LIZZ: The funny thing is, I’m actually extremely allergic to animals (hives, asthma, itchy eyes, runny nose–the whole nine yards), and so I wasn’t allowed to adopt my first fluffy pet till I was 13. I adopted my first dog from a no-kill shelter in Minnesota called Adopt-A-Pet Inc, which I then went on to co-run when I was 17. During that time, I fostered and adopted a number of dogs and cats from that shelter. When I moved to Nebraska for college, I was severely missing working with animals. decided to start my own foster-based rescue and a student organization at UNL to get other students who were new to the area involved with the local rescues. Over the years of working with so many rescues and creating businesses in the animal welfare industry, I’ve met a lot of amazing animals (and adopted a bunch of them). I currently have four dogs, three cats, two ferrets, three axolotls, and two horses.
ALLISON: What other experience qualifies you to run your business?
LIZZ: I have founded a few other companies that didn’t pan out the way I’d envisioned. Those failures taught me to be flexible with my methods but stubborn with my mission. While I was working on those companies and learning a lot, I’d also worked at an e-commerce company, did sales for a custom software development shop, and was a junior analyst at an investment firm. Each new skill I picked up from working for these companies, I continually tried applying to saving animals. A culmination of those skills, ideas, experiences, and failures are reflected in the foundation of Pawlytics. I’m excited for new experiences I’ll have as we grow Pawlytics and find even more efficient ways to save lives.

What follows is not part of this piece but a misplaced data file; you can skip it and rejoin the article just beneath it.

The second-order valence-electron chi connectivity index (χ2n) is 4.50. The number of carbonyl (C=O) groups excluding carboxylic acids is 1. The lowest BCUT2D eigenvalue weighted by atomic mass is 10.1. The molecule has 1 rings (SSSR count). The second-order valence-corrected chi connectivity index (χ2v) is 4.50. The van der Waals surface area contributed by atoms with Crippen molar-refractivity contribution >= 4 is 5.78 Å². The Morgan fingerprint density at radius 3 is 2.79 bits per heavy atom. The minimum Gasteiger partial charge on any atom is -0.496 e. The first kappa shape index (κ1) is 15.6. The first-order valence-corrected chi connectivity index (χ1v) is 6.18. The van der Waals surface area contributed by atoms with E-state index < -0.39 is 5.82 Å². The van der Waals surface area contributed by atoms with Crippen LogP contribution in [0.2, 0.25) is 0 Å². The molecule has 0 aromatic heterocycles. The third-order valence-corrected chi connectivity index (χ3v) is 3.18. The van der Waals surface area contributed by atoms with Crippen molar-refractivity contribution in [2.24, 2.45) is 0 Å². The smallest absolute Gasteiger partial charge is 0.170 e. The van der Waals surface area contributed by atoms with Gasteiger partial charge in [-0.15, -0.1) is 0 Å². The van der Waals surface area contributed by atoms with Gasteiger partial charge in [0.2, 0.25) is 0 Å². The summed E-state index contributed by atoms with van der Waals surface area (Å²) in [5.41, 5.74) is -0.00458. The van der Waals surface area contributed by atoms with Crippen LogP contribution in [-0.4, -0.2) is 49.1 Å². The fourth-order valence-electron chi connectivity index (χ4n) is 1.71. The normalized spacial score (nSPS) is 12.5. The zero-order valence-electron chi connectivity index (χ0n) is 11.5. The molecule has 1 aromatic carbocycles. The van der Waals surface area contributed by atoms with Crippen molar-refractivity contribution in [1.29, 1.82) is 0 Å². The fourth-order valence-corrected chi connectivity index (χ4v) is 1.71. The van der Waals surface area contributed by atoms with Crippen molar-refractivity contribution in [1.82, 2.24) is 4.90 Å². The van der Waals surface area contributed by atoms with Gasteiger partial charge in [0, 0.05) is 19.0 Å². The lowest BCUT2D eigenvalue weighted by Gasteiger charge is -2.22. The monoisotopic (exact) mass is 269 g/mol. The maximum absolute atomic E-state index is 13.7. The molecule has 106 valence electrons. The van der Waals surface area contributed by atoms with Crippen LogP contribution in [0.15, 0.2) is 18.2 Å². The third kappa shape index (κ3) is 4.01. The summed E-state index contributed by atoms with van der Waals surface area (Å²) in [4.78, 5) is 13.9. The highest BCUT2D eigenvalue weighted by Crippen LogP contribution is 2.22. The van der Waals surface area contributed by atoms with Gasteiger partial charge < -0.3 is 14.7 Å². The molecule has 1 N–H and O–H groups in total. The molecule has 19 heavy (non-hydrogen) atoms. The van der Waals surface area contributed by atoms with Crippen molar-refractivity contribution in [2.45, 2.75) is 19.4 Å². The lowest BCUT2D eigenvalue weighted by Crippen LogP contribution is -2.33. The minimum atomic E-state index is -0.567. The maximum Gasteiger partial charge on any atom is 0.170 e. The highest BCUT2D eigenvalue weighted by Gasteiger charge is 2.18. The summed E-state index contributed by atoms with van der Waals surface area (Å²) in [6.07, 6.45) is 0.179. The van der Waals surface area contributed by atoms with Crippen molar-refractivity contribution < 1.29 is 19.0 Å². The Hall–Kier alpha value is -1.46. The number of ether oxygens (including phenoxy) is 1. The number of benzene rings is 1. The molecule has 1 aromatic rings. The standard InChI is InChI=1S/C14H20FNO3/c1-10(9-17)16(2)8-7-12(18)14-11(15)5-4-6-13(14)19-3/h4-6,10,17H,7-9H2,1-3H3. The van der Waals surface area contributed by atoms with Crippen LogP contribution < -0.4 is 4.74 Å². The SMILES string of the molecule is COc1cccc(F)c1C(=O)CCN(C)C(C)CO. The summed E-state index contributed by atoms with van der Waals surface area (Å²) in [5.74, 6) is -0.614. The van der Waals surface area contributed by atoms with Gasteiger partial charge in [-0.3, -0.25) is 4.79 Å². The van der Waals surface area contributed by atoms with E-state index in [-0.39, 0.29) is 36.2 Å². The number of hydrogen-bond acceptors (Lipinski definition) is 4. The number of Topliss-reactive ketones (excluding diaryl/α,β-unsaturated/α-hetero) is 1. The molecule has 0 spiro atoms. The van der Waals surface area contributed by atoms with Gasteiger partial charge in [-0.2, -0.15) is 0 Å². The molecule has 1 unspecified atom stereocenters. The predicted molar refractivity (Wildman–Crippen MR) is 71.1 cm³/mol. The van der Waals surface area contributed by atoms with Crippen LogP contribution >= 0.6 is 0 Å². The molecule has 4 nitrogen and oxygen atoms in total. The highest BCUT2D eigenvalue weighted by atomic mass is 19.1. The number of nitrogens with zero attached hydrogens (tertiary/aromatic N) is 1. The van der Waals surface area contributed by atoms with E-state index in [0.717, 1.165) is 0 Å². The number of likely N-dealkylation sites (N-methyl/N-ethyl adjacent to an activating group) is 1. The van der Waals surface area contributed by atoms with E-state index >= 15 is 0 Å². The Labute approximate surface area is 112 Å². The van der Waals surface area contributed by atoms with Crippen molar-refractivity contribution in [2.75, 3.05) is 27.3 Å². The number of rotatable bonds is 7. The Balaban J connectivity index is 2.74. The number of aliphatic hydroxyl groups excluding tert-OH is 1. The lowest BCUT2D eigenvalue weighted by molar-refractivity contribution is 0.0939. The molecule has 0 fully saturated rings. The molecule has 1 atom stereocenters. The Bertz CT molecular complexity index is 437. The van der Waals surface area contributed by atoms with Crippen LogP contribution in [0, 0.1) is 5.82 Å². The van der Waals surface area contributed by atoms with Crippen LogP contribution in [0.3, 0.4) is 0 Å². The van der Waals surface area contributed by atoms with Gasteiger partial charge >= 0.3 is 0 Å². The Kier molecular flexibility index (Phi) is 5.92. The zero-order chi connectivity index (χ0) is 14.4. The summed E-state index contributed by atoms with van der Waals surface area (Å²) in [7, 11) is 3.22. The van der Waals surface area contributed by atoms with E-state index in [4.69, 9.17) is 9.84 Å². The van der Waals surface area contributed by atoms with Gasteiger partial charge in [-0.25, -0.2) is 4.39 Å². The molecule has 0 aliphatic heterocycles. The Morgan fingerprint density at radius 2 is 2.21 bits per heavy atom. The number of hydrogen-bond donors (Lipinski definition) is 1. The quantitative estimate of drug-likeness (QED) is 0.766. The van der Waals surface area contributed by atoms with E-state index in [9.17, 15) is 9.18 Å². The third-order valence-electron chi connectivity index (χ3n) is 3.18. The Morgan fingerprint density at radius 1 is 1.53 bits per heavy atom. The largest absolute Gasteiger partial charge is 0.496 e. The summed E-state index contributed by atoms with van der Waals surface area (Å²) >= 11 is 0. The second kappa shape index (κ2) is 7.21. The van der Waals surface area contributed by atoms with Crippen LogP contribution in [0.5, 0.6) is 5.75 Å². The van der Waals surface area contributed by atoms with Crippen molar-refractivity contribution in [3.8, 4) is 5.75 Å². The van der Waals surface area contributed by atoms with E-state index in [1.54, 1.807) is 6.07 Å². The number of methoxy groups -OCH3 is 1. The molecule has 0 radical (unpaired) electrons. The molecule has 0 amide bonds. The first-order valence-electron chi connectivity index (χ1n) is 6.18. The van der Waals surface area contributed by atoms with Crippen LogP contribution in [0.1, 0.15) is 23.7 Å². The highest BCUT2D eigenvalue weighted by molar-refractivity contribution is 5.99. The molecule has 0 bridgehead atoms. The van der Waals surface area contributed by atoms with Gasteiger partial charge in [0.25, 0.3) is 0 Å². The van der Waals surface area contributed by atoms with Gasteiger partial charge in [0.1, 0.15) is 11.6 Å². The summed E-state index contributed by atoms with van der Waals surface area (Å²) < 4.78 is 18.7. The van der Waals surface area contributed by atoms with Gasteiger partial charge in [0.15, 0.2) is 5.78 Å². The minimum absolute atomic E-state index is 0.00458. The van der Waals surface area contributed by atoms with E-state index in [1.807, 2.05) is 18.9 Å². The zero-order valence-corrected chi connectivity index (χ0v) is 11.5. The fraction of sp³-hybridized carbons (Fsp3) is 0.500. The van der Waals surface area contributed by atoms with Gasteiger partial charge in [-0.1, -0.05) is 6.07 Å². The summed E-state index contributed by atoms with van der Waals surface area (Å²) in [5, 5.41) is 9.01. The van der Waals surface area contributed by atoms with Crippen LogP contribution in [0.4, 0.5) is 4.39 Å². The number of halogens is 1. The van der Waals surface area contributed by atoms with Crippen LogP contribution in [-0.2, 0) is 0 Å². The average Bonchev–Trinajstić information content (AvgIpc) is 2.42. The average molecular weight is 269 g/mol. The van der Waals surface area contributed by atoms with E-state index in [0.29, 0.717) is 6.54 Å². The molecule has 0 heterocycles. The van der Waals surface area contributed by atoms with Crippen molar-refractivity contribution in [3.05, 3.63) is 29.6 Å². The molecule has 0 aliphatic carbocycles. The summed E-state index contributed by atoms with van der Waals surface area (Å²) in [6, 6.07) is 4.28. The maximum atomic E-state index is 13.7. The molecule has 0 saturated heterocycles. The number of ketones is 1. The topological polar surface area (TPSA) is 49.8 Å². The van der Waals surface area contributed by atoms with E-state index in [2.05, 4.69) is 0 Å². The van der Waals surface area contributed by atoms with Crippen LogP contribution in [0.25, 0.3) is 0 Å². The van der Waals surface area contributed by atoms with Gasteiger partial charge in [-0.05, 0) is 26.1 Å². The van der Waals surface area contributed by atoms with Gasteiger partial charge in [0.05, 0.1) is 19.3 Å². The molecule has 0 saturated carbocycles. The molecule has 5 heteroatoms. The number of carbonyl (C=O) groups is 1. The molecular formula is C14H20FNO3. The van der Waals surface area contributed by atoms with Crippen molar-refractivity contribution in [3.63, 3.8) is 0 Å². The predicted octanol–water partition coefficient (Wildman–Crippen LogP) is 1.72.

ALLISON: What mistakes did you make when you first started?
LIZZ: I’m fortunate to have failed on a few other companies previously and take those lessons into Pawlytics. I’d argue we’re still ‘just starting’ and are very much at the beginning of our journey. The best I can do is keep experimenting to find what works and learn from there. As long as I can derive a lesson from an event, I wouldn’t call it making a ‘mistake’ necessarily.
ALLISON: Why do you think Pawlytics has expanded?
LIZZ: I think first and foremost, my team. My team has come together to create a product unlike any other. It saves lives, it’s easy to use, and it’s incredibly affordable so we can further our mission. They have worked really hard to engineer what I and other rescues have envisioned from nothing. My team cares to see how far we can take this and are genuinely enjoyable to work with. This is reflected in our work with rescues, and our rescue partners enjoy working with us because we listen, care, and genuinely want to build something that helps save animals. Myself and my team are also insanely committed and put in a lot of hard work to build and grow Pawlytics. Our intent is pure and people can sense that.